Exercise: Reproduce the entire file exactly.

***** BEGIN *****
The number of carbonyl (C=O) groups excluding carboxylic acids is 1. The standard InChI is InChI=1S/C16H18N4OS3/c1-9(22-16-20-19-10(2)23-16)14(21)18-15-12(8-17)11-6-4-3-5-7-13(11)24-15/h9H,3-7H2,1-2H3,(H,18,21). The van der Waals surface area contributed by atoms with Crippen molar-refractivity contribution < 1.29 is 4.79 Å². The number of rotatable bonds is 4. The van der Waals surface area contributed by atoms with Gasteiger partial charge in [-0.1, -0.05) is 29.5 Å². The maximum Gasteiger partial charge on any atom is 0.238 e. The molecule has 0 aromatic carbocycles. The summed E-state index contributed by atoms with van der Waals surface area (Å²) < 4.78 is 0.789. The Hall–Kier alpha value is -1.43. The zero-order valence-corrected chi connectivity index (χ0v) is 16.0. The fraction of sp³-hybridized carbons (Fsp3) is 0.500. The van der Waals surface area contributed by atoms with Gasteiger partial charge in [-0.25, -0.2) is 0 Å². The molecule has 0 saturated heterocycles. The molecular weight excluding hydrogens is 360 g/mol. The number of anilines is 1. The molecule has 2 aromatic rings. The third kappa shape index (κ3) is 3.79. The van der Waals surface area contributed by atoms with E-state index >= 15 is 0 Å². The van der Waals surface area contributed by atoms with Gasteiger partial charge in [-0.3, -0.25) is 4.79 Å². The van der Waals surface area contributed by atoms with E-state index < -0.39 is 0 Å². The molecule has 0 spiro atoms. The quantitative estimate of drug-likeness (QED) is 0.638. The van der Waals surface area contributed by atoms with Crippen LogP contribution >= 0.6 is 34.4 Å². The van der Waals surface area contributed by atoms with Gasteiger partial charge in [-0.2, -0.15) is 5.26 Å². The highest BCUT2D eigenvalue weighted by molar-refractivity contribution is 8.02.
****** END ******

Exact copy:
The number of carbonyl (C=O) groups excluding carboxylic acids is 1. The standard InChI is InChI=1S/C16H18N4OS3/c1-9(22-16-20-19-10(2)23-16)14(21)18-15-12(8-17)11-6-4-3-5-7-13(11)24-15/h9H,3-7H2,1-2H3,(H,18,21). The van der Waals surface area contributed by atoms with Crippen molar-refractivity contribution < 1.29 is 4.79 Å². The number of rotatable bonds is 4. The van der Waals surface area contributed by atoms with Gasteiger partial charge in [-0.1, -0.05) is 29.5 Å². The maximum Gasteiger partial charge on any atom is 0.238 e. The molecule has 0 aromatic carbocycles. The summed E-state index contributed by atoms with van der Waals surface area (Å²) < 4.78 is 0.789. The Hall–Kier alpha value is -1.43. The zero-order valence-corrected chi connectivity index (χ0v) is 16.0. The fraction of sp³-hybridized carbons (Fsp3) is 0.500. The van der Waals surface area contributed by atoms with Gasteiger partial charge in [-0.25, -0.2) is 0 Å². The molecule has 0 saturated heterocycles. The molecular weight excluding hydrogens is 360 g/mol. The number of anilines is 1. The molecule has 2 aromatic rings. The third kappa shape index (κ3) is 3.79. The van der Waals surface area contributed by atoms with E-state index >= 15 is 0 Å². The van der Waals surface area contributed by atoms with Gasteiger partial charge in [-0.3, -0.25) is 4.79 Å². The van der Waals surface area contributed by atoms with E-state index < -0.39 is 0 Å². The molecule has 0 spiro atoms. The quantitative estimate of drug-likeness (QED) is 0.638. The van der Waals surface area contributed by atoms with Crippen LogP contribution >= 0.6 is 34.4 Å². The van der Waals surface area contributed by atoms with Gasteiger partial charge in [-0.2, -0.15) is 5.26 Å². The highest BCUT2D eigenvalue weighted by molar-refractivity contribution is 8.02.